Now that we have completed our look at the Pittsburgh Steelers’ 90-man roster heading into training camp a bit under a month from now, it’s time to take a look back at the team’s 53-man roster from last year’s regular season, for the purpose of revisiting the contributions of the players that are no longer with the team, and whether or not those contributions have been adequately replaced.
Roster turnover is just a natural fact of today’s NFL, which have only become more prominent since the advent of free agency more than two decades ago. It’s very rare for a team to return all 11 starters on one side of the ball from one year to the next, let alone to do so for both the offense and defense.
The Steelers are certainly no exception to that rule, and they figure to have a number of lineup changes from 2015 to 2016, which seems to be increasingly common for them in recent years.
Though the position has certainly gone undervalued over the course of the past couple of seasons as both the Steelers and the league as a whole have defensively turned more and more to sub-package football, the loss of veteran nose tackle Steve McLendon will still be felt this year, particularly if their rookie replacement is slow in his development.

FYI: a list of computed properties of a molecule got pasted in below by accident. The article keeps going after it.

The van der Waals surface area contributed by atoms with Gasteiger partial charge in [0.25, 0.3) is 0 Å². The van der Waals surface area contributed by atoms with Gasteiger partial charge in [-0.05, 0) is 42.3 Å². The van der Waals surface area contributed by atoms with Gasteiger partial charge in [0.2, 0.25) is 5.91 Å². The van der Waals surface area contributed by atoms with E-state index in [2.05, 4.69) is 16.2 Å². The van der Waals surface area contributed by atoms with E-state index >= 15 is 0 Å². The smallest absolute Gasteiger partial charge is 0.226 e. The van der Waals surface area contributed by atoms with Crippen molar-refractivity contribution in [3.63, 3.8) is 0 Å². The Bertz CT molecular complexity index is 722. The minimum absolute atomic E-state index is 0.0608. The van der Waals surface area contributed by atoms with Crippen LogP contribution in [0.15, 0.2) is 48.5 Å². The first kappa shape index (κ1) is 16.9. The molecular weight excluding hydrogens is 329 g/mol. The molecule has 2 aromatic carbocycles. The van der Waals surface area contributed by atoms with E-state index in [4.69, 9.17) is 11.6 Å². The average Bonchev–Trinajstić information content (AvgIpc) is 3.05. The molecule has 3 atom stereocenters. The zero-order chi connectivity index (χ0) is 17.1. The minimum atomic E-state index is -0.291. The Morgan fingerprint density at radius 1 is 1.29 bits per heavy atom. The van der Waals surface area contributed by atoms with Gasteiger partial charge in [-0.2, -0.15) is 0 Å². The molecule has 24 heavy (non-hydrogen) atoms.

In spite of his detractors, McLendon held his own against the run, and his performance this past season in the Steelers’ base defense had a lot to so with the team having their best season in that aspect of the defense in about half a decade, even if he did not accumulate many of the tackles on his own.
Having been the starting nose tackle for the past three seasons, the former undrafted free agent had a tough hill to climb in molding himself into a player that would meet the expectations of the positions, though in truth his natural build was ideally suited toward neither a 3-4 end or nose.
Nevertheless, he made it all work for him through perseverance, discipline, and film study, and served as a good example to those around him. He is certainly a player that the Steelers would have happily welcomed back—if only for a suitable price, and with the team intending to log as much or more time without a nose tackle on the field, the offer that he accepted from the Jets, who lost their own nose tackle in free agency, put them out of his market.
That leaves the responsibilities up to Daniel McCullers in his third season, and rookie Javon Hargrave, a small-school product drafted in the third round who none the less never looked outmatched during the Senior Bowl practices and game.
Hargrave may find himself well off enough as a nickel rusher, but my concern is how soon he develops as a 3-4 nose tackle. In the meantime, the Steelers will look to the 6’7” McCullers to take the step they’d hoped he would last season. in particular, his lateral steps must be more precise so that he doesn’t get washed out of outside zone runs.